Rakesh Gangwal owns 37% shares of IndiGo as compared to co-promotor Rahul Bhatia, who along with his affiliates, owns 38%.
The ongoing feud between the promoters of Indigo has taken a serious turn as one of the promoters seeks SEBI's intervention in this matter.
Mr Gangwal has flagged serious corporate governance lapses at IndiGo, in his letter addressed to the SEBI.
The Shareholder Agreement is the root cause of conflict between the promoters.
This Agreement between the promoters grants Mr Bhatia certain unusual controlling rights that are allocated and exercised through the IGE Group(an affiliate owned by Mr Bhatia).
Mr Gangwal alleges that this is the main cause as to why governance matters have taken such a back seat at IndiGo.
Mr Gangwal has requested SEBI to probe into and ask the Company to make necessary changes to the unusual controlling rights available to the IGE Group.
Those mentioned above unusual controlling rights permit the IGE Group, a minority shareholder, significant influence over the decisions of IndiGo.
Mr Bhatia organised for different companies to enter into various Related Party Transactions (RPT) with IndiGo. An RPT is a business arrangement between two entities who share a pre-existing relationship. It is not uncommon for companies to seek the services of parties they are acquainted with. Such transactions are completely legal but hold the potential to create a conflict of interest. Hence, these RPT's should only exist if they are in the best interest of the Company.
Under these questionable RPT's various fundamental governance norms and laws are not being adhered to as they are not approved by the Audit Committee
Board decisions and resolutions on critical matters were being implemented at IndiGo without basic governance protocols and laws being followed.
Mr Gangwal has accused IGE group of taking away the authority vested by SEBI to the Nomination and Remuneration Committee NRC} for identifying persons who may be appointed in senior management. This was done through a Board resolution that gave the IGE Group the right to select these candidates.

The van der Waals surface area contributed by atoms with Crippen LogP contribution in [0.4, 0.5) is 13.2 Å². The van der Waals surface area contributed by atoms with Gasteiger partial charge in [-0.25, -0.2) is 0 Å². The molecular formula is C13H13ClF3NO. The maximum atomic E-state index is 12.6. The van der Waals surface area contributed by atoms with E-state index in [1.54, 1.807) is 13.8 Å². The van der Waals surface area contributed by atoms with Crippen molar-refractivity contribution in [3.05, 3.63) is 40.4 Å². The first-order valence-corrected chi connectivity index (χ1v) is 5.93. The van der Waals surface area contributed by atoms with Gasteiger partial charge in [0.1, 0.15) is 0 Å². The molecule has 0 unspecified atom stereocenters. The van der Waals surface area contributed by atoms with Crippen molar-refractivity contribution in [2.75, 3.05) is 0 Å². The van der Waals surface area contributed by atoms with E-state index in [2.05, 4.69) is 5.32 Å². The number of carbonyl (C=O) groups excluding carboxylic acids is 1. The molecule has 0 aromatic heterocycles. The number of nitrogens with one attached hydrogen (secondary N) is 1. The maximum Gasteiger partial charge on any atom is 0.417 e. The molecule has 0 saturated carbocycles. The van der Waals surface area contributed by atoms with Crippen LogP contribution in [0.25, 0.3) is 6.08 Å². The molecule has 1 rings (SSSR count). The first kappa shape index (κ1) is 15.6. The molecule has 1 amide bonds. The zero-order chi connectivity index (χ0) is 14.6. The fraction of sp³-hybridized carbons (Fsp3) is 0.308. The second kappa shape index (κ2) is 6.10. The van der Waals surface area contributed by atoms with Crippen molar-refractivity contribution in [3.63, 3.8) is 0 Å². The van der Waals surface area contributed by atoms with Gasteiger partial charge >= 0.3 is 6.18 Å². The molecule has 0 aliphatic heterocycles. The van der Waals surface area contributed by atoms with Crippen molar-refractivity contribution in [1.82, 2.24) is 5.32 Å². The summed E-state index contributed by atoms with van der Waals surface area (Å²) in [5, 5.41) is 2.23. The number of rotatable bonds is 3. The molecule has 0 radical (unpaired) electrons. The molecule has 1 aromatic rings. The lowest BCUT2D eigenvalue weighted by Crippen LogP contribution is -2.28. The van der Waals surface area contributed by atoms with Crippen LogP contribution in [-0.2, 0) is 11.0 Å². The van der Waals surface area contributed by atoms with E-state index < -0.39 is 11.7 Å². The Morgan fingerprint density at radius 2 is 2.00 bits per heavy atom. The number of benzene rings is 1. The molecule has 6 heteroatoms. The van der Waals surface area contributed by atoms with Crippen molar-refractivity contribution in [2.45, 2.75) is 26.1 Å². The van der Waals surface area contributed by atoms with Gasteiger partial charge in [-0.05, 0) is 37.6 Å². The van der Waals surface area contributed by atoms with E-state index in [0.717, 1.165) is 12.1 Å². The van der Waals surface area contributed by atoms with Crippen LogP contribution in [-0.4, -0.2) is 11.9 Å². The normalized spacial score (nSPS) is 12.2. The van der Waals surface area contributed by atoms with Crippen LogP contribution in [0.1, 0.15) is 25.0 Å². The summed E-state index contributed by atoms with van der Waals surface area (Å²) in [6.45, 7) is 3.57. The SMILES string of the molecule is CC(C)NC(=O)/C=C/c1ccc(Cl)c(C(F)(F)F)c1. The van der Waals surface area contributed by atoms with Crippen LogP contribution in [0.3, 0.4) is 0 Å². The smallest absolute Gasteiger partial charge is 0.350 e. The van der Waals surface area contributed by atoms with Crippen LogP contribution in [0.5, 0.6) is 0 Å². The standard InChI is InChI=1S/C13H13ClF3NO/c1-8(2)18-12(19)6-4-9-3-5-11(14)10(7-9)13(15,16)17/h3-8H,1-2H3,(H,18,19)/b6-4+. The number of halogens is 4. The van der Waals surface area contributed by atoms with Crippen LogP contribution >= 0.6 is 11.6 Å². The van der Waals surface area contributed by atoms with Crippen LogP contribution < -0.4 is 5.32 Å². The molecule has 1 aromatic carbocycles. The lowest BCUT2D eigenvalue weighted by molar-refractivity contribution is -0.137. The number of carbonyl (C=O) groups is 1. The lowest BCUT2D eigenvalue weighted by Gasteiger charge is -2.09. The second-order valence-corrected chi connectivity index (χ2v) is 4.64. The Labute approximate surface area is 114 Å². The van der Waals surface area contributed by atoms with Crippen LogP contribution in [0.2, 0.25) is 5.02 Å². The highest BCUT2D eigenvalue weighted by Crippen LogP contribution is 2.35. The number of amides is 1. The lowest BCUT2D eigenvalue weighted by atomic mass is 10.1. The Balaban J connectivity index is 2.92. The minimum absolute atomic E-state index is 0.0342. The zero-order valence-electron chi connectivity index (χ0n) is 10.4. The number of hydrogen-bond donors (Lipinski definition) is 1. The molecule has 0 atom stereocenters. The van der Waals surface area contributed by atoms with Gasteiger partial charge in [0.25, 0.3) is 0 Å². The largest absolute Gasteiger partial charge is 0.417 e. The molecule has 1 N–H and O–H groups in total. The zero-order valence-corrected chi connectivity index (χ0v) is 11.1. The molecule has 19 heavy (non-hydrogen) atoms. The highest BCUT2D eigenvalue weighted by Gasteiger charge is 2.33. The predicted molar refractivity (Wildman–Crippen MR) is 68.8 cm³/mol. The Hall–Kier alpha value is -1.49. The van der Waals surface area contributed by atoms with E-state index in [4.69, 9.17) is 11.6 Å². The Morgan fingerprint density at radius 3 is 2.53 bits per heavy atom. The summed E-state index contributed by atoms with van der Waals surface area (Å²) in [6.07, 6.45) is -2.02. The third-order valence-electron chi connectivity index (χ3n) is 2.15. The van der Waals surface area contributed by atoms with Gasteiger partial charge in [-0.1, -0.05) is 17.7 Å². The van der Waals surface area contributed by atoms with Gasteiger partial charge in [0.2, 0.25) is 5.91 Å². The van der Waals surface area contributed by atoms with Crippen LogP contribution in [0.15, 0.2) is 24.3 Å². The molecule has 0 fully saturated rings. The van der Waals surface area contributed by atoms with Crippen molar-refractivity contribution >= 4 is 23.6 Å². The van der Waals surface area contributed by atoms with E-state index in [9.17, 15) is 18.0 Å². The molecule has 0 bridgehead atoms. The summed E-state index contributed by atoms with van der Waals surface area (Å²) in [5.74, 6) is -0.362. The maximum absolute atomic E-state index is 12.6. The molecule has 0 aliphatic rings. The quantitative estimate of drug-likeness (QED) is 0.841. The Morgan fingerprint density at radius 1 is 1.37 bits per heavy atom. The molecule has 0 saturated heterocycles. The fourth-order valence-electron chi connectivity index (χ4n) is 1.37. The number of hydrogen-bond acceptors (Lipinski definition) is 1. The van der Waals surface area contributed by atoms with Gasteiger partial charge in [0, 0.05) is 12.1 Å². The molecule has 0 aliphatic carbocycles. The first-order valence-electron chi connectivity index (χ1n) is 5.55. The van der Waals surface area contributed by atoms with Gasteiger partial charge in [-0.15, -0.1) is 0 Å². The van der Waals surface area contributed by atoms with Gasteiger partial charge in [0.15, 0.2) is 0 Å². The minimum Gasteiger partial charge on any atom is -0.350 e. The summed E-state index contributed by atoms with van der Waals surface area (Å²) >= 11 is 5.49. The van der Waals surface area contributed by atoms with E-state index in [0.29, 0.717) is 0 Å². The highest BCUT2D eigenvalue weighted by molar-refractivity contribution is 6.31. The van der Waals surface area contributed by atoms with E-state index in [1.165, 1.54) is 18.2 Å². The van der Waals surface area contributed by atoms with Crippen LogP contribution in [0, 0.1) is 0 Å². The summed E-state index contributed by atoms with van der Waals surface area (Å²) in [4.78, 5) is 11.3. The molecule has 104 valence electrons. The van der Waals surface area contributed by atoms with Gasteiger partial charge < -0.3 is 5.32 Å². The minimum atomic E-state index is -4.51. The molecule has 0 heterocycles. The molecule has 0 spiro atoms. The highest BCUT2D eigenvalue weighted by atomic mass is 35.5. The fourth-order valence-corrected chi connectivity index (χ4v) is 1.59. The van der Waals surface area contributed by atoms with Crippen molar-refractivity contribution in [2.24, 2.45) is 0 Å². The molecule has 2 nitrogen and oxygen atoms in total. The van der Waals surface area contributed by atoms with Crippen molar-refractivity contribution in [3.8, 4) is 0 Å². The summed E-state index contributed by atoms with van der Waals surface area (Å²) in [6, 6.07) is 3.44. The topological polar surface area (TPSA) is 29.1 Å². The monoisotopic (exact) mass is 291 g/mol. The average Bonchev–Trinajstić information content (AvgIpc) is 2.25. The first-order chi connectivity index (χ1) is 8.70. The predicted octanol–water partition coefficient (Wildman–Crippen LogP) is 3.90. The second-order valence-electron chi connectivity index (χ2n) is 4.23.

IndiGo has since its inception had an "independent director" as its Chairman. However, the provision in the Articles of Association stating "The Chairman of the Board shall be appointed on the nomination of the IGE Group" can take away the independence of the Chairman completely.
The Company has not appointed an independent woman director, a requisite that SEBI gave time to the Company since May 2018 to comply with.
The government wants SEBI to intervene and inspect the role of all the board members and every entity associated with the two main promoters: Rakesh Gangwal and Rahul Bhatia, and to take strict actions for all the wrongdoings.
SEBI has been probing into this matter since the feud between the two promoters have surfaced as there was an indication of violations relating to corporate governance, disclosure regulations, fair market trade and insider trading rules.
In relation with the above scrutiny, the SEBI has summoned IndiGo's company secretary Sanjay Gupta.
SEBI is also investigating into whether the InterGlobe Aviation Chief Executive Officer- Ronojoy Dutta, downplayed the tussle between the promoters.
SEBI has sought details from IndiGo's parent company, InterGlobe Aviation in relation with alleged lapses. The Company had to reply to the letter composed by Mr Gangwal, comprising of the above-mentioned issues, by 19th July 2019.
The Company has submitted its response to the letter by Mr Gangwal and the responses provided by the company are merely defending the decisions taken by Mr Bhatia and the IGE Group. Mr Bhatia has claimed that his rivals are hiding behind "˜Sources" and spreading a "false narrative" about this dispute.
Both SEBI and the Ministry of Corporate Affairs (MCA) have directed IndiGo to submit crucial documents, including the EY report on questionable RPT that had been commissioned by IndiGo Chairman in January.
In addition to the above documents, SEBI has also sought the shareholders' agreement. The regulator is examining whether the company had received shareholder approval for the unusual controlling rights that Mr Bhatia enjoys over the airline, including the right to name its managing director, CEO and president.
Settlement in the process?
The promoters have reached a truce of some sorts. The Board of directors have decided to amend the Articles of Association to expand the size of the company’s board to 10 from the current 6 and will include an independent woman director, as a measure to address some of the concerns raised by Gangwal. However, despite this amendment, there is still a long way to go for a settlement.